In its latest moves to divide America along racial lines and reduce the number of non-white immigrants, the Trump administration is reportedly considering two proposals which could which could transform the ethnic makeup of America for many years to come and bring the country closer to becoming an avowedly white supremacist society.

The first action is in a reported proposal to make use of common public benefits, such as the earned income tax credit which many millions of Americans take advantage of without any problems, as grounds for denying permanent residence applications on "public charge" grounds, as initially reported in the Washington Post

According to this report, one of the proposals being considered by the DHS could even deny immigrants a green card for having too many children!

The second proposal, reportedly backed by Kris Kobach, the notorious author of anti-immigrant racial profiling "papers please" laws and minority voter suppression laws across the nation, is to include a question about citizenship in the 2020 census form.

The first proposal could lead to a dramatic reduction in non-white legal immigration, as many hard-working and self-supporting but lower income immigrants from around the world, could find themselves headed, not for green card approval, but for denial and deportation over the issue of using tax deductions and receiving other public benefits which Americans commonly use without any negative consequences.

America has a long history, going back at least to anti-Irish prejudice in the mid-19th century, of using laws against less well-off immigrants as means of excluding them.

As City University of New York assistant professor and historian Hidetaka Hirota, author of the book Expelling the Poor, states in a recent interview:

"Ethnic prejudice really facilitated the formation of state policies that targeted the destitute."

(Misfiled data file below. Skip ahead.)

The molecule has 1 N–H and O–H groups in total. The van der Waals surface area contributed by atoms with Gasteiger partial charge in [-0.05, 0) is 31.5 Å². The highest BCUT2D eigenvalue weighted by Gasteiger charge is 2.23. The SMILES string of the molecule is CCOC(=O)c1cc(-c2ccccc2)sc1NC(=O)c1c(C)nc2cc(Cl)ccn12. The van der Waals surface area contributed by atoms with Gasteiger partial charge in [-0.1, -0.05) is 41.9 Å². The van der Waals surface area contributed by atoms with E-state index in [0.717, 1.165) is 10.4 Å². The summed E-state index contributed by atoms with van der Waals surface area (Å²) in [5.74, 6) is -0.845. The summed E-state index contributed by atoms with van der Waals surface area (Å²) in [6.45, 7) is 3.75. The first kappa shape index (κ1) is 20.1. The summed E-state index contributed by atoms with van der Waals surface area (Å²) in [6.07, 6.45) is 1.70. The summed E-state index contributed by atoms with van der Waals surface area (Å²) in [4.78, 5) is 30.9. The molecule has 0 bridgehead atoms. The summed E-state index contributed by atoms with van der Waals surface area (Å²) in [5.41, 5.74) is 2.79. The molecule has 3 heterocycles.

With regard to the census question, the clear expectation is that many immigrants, both legal and undocumented, may refuse to participate in the census entirely. This could lead to the loss of electoral votes, Congressional seats and federal funding in "blue" states with large immigrant populations which, not coincidentally, voted against Trump in the 2016 election.

Conversely, it would increase the political power of states with overwhelmingly white populations. Proponents of the citizenship question argue that the census has asked about citizenship in the past, but this has not been the case for a long time, and it has applied only in limited instances.

Another argument, reportedly supported by Kris Kobach, America's leading expert in minority voter suppression, and recently the driving force behind a federal commission for that purpose which Trump himself had to disband recently as useless, is that asking this question would help enforce the 1965 Voting Rights Act.

I will leave it to George Orwell to answer that contention. See also, (January 4):

Of course, these two moves are only the latest in a long list of recent Trump administration attempts to reduce the number of non-white immigrants in the United States and make life harder and more dangerous for those who remain or still manage to obtain legal entry to this country. See: America's Voice, March 29:

Roger Algase
Attorney at Law